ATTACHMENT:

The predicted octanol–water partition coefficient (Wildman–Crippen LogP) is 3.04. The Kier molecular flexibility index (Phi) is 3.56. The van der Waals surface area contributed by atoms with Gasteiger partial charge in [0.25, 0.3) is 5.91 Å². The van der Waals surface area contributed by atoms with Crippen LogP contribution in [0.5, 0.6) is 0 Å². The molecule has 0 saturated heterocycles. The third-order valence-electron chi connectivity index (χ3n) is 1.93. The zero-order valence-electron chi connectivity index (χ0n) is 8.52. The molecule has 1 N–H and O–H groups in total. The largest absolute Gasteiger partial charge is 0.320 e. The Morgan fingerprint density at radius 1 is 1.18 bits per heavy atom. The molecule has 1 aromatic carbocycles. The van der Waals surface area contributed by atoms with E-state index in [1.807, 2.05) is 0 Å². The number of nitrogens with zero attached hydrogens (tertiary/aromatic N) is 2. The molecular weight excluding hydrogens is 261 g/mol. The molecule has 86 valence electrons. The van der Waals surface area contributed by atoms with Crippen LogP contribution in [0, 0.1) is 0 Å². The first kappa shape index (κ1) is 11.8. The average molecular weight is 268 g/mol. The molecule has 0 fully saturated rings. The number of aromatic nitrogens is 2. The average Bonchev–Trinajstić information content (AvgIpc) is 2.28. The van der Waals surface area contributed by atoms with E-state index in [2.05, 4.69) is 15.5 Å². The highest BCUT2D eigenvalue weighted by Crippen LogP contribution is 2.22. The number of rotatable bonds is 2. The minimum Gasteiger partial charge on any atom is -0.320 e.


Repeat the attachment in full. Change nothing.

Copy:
The predicted octanol–water partition coefficient (Wildman–Crippen LogP) is 3.04. The Kier molecular flexibility index (Phi) is 3.56. The van der Waals surface area contributed by atoms with Gasteiger partial charge in [0.25, 0.3) is 5.91 Å². The van der Waals surface area contributed by atoms with Crippen LogP contribution in [0.5, 0.6) is 0 Å². The molecule has 0 saturated heterocycles. The third-order valence-electron chi connectivity index (χ3n) is 1.93. The zero-order valence-electron chi connectivity index (χ0n) is 8.52. The molecule has 1 N–H and O–H groups in total. The largest absolute Gasteiger partial charge is 0.320 e. The Morgan fingerprint density at radius 1 is 1.18 bits per heavy atom. The molecule has 1 aromatic carbocycles. The van der Waals surface area contributed by atoms with E-state index in [1.807, 2.05) is 0 Å². The number of nitrogens with zero attached hydrogens (tertiary/aromatic N) is 2. The molecular weight excluding hydrogens is 261 g/mol. The molecule has 86 valence electrons. The van der Waals surface area contributed by atoms with Crippen LogP contribution in [0, 0.1) is 0 Å². The first kappa shape index (κ1) is 11.8. The average molecular weight is 268 g/mol. The molecule has 0 fully saturated rings. The number of aromatic nitrogens is 2. The average Bonchev–Trinajstić information content (AvgIpc) is 2.28. The van der Waals surface area contributed by atoms with E-state index in [2.05, 4.69) is 15.5 Å². The highest BCUT2D eigenvalue weighted by Crippen LogP contribution is 2.22. The number of rotatable bonds is 2. The minimum Gasteiger partial charge on any atom is -0.320 e.